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Welcome to Air Quality Awareness Week!

View of City of Spokane downtown buildings through trees.

With every breath we take, our lungs are exposed to the world around us, filtering over 11,000 liters of air each day. We know that healthy air is important to everyone.

This week, May 3-7, Spokane Clean Air and environmental agencies across the country are observing Air Quality Awareness Week. The goal of this week is to help our communities learn about air pollution and understand what they can do to protect the air and their health.

Follow along on FacebookTwitter and Instagram as we explore daily air quality topics.

“You cannot get through a single day without having an impact on the world around you. What you do makes a difference, and you have to decide what kind of difference you want to make.” 

-Jane Goodall

Air pollutants of most concern

In Spokane, there are two ambient air pollutants of primary concern: Particulate Matter (PM) and Ground-level Ozone (Ozone).

Particulate Matter (PM) is mostly comprised of smoke and dust, depending on the size.

  • Fine particles (PM2.5) are 2.5 microns in diameter and smaller. These microscopic particles come mostly from combustion.
  • Coarse particles (PM10) are 10 microns in diameter and smaller, so they include larger particles such as dust.

Ground-level ozone is formed as a result of photo-chemical reactions between nitrogen oxides and volatile organic compounds in the presence of sunlight and heat. Ozone is only a concern during the hot, summer months when levels can pose a health concern.

Air pollution and your health

Even healthy people can be affected by air pollution. However, those with heart or lung diseases, children, and older adults are particularly vulnerable.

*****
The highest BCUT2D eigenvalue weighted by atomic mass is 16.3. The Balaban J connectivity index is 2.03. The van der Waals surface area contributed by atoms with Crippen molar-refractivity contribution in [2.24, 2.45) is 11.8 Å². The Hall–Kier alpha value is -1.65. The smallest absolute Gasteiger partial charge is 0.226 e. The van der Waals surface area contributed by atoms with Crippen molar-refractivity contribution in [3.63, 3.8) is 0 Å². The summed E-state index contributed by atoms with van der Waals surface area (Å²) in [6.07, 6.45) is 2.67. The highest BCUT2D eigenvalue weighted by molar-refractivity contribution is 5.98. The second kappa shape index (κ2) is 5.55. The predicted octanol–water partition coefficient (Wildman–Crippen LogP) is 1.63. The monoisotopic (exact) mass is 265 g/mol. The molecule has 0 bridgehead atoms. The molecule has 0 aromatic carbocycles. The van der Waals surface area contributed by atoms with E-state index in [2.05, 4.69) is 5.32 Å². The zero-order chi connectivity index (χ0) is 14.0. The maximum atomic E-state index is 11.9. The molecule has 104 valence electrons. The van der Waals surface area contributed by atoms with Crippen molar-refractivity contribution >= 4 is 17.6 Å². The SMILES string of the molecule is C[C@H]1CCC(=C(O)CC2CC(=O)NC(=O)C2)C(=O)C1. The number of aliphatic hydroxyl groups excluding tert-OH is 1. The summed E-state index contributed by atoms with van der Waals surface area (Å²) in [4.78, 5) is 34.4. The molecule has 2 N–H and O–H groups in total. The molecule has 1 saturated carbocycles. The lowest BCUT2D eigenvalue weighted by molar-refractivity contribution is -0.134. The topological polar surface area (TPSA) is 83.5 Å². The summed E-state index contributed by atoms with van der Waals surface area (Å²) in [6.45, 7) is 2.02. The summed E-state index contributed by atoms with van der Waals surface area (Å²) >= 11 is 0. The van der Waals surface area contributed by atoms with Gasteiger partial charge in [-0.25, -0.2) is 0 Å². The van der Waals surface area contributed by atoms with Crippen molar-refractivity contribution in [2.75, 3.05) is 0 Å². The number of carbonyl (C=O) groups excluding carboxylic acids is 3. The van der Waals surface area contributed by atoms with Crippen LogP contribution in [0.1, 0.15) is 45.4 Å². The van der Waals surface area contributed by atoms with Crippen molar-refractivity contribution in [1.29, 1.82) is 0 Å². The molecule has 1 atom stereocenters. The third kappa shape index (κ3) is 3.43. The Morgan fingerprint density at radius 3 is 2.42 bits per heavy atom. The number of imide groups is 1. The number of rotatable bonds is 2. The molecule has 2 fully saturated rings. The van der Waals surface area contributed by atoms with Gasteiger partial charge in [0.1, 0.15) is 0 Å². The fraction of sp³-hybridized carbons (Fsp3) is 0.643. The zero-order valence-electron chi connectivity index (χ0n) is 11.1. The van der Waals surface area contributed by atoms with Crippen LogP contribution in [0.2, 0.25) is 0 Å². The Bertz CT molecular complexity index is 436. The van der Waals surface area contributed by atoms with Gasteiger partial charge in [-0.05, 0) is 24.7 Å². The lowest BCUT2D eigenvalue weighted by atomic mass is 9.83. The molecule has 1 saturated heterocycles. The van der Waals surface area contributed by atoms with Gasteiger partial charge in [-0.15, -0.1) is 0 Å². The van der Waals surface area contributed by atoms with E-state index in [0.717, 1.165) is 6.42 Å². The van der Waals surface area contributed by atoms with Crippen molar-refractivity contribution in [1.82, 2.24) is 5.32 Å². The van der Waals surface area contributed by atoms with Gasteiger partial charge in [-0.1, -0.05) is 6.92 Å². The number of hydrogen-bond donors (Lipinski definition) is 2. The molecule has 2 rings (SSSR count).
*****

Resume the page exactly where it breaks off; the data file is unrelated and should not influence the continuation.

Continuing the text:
Numerous scientific studies have linked particle pollution exposure to a variety of problems, including:

  • premature death in people with heart or lung disease
  • nonfatal heart attacks
  • irregular heartbeat
  • aggravated asthma
  • decreased lung function
  • increased respiratory symptoms, such as irritation of the airways, coughing or difficulty breathing

Even at low concentrations, ozone causes respiratory problems and aggravates asthma in children. Children are at higher risk from exposure to ozone because they are often active outside during the summer and their lungs are not fully developed. Long-term exposure to ozone may lead to premature aging of the lungs and chronic respiratory illnesses.

We all have a role to play in clean air

Clean air to breathe is vital to our health and our overall well-being. Since most of the air pollution in the Spokane-area comes from our activities, we can make a difference. Whether at home, at work, or somewhere in between, our choices matter.

Choose clean air!

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